Tourism in Uzbekistan opens to the world

Uzbekistan is going through a transitional period after the death of its first and only president Islam Karimov. He ruled the for 25 years and died in September this year. He was known for strict dictator-like, isolating policies. Now it seems that tourism in Uzbekistan is one of the sectors heading towards a more open approach.

Uzbekistan’s president-elect Shavkat Mirziyoyev,  is already adopting measures to promote tourism in Uzbekistan. Only 2 days after he was elected, he signed a decree to introduce a simplified visa regime for foreign visitors from 27 countries.

According to the decree, tourists from these 27 countries will be able to enter Uzbekistan without a visa for tourism purposes for up to 30 days. Tourists from these countries will have to pay $50 as an entrance fee.

Some countries from the list will have limitations based on age. Citizens of Belgium, Indonesia, China, Malaysia, the USA, France, Vietnam, Israel, Poland, Hungary, Portugal and

the Czech Republic need to be aged 55 or over to enter Uzbekistan without visa. On the other hand, citizens of Australia, Austria, Britain, Germany, Spain, Italy, Canada, Luxembourg, the Netherlands, South Korea, Singapore, Finland, Switzerland, and Japan will have unlimited access starting on April 1, 2017 when the decree comes into force.

Simultaneously, the so called “green corridors” will be introduced at international airports in Uzbekistan. Here a system of simplified customs control will be launched for foreign visitors. To date there was nothing of this kind in the Central Asian state.

The presidential decree also abolished the national company Uzbektourism. The company was in charge of the coordination of tourism in Uzbekistan. As a replacement, Mirziyaev wants to form a State Committee of the Republic of Uzbekistan for the development of the industry.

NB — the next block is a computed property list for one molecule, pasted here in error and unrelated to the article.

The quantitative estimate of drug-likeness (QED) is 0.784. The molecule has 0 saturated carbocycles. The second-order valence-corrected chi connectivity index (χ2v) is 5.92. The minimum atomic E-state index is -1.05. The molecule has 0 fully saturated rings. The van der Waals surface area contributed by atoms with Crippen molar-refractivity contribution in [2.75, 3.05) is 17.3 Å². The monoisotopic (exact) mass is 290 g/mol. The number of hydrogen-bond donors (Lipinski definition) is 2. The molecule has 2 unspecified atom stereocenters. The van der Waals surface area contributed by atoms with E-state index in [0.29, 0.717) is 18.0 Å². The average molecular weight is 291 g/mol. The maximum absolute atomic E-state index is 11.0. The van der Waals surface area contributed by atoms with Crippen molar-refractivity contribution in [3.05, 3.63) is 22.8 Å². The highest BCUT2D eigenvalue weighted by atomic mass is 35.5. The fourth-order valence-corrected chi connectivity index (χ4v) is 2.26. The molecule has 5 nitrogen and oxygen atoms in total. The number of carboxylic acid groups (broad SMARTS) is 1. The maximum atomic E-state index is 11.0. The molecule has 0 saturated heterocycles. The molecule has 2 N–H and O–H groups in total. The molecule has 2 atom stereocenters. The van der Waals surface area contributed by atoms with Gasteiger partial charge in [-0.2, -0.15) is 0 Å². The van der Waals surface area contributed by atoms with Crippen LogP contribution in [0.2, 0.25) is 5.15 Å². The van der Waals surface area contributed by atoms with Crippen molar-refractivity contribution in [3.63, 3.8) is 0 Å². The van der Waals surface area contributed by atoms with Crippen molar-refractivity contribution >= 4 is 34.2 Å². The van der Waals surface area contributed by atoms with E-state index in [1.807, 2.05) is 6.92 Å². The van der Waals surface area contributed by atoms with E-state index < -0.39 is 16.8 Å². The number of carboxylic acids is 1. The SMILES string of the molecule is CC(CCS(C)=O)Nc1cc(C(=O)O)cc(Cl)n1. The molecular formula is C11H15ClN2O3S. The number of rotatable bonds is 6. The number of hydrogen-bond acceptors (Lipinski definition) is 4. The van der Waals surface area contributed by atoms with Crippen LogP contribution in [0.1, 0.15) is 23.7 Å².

The document also says that from January 1, 2017 payment services for hotel accommodation for foreigners will be carried out only in a freely convertible currency. Another important feature of the document is the measures to further stimulate entrepreneurial activity in the sphere of tourism, development of tourism infrastructure, provision of tourist organizations of additional privileges and preferences.

The government has been tasked with developing a concept for the development of tourism in Uzbekistan. A program of specific measures for the development of the concept from 2017 to 2021 is also to be discussed.

Nikolai Serbin, executive director of the company Central Asia Travel, praised the Uzbek government. “After Kyrgyzstan simplified their visa regime for citizens of 44 countries, tourism inflow increased significantly. I think that things will go similarly in Uzbekistan,” the expert noted.

“The country has everything necessary to attract more tourists. The government is actively involved in the development of tourism in Uzbekistan. It invests in transport infrastructure, builds hotels, security is at a high level. And of course, Uzbekistan is a fantastic country. There are medieval mosques, ancient forts, minarets but even modern metropolitan centers or the delicious Uzbek cuisine,” Serbin added.

Tashkent is well known for its museums. The most widely visited one is the State Fine Arts Museum, though the Nukus Museum in Nukus is regarded as one of the top museums in the region. Other than that the city of Samarkand with the Registan and Shah-i-Zinda is a massively popular destination. It is ranked #1 among Uzbek destinations on TripAdvisor.

The effects of the presidential decrees remain to be seen. However, Uzbekistan indeed does have the potential to become a top tourism destination. But it will still take some time to stabilize and redirect the country into the right path.

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